Neuro Linguistic Programming

Historical background

Based on the work done by John Grinder and Richard Bandler, NLP was born out of the practices of 3 therapists:

  • Milton Erickson (founder of the Ericksonian hypnosis)
  • Fritz Perls (founder of the Gestalt therapy)
  • Virginia Satir (founder of the Family therapy).

NLP was really born in the 1970s in the United States, in Santa Cruz University (California) where the 3 therapists were giving lectures and where John Grinder was teaching linguistics.

John Grinder was a follower of Noam Chomsky.  Richard Blandler was a mathematician who also worked with computers he was specialised in artificial intelligence.  When he met Grinder, he started a fourth year with a specialisation in psychology in Santa Cruz University's Kresge College



Programming: the word refers to the whole of our automatic functionings, whether those are cognitive, emotional or behavioural.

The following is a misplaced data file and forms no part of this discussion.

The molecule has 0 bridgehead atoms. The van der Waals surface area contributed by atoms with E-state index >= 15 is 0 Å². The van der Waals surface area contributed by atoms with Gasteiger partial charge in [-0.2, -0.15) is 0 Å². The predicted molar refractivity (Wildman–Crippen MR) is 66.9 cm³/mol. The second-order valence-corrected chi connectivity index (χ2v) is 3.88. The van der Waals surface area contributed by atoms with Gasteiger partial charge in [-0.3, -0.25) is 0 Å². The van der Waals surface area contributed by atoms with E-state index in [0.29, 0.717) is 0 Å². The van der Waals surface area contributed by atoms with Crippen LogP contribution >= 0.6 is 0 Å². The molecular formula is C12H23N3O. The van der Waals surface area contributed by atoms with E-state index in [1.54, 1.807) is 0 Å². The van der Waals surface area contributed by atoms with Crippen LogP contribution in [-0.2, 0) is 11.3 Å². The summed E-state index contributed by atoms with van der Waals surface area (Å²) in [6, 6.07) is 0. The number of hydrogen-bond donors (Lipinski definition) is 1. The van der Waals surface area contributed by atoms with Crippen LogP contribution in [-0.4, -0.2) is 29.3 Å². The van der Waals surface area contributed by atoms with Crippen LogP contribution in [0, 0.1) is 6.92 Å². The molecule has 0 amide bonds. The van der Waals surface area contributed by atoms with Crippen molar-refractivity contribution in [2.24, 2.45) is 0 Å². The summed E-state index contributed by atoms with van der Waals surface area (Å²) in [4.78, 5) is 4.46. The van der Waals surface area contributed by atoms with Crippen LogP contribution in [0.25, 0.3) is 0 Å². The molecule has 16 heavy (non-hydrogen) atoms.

Neuro: the word refers to neurones, that is to our central nervous system and to our peripheral nervous system which make useful or harmful links between our perceptions.
Linguistic: Our language allows us to communicate and order our thoughts and conveys our culture.
According to NLP any individual can do what any another individual does.

NLP founders speak about it in those terms:
"We are not psychologists, we are not theologians or theoreticians.  We do not have any precise idea about the "real" nature of things and this is not what we are interested in."

Even if the founders do not consider their study field like a science, they use a scientific language and scientific references to build techniques which, according to some other people, justifies the "pseudoscience" denomination.


Its role:

  • "Observe"abilities and adapt them
  • "decipher" them
  • "experiment" them to create
    • efficient models

These "models" constitute a base on which a development can be build.

Models' role is to facilitate:

  • self-knowledge
  • access to current and acquired resources by the patient
  • the creation of new resources
  • the transfer of a resource from a background (personal for instance) to another background (professional for instance)

Transfer happens:

  • from a "present state"
  • toward a "desired state"
  • using the past, current and future (imagination)resources of the patient by using techniques inherited from American therapists (Milton Erickson in particular).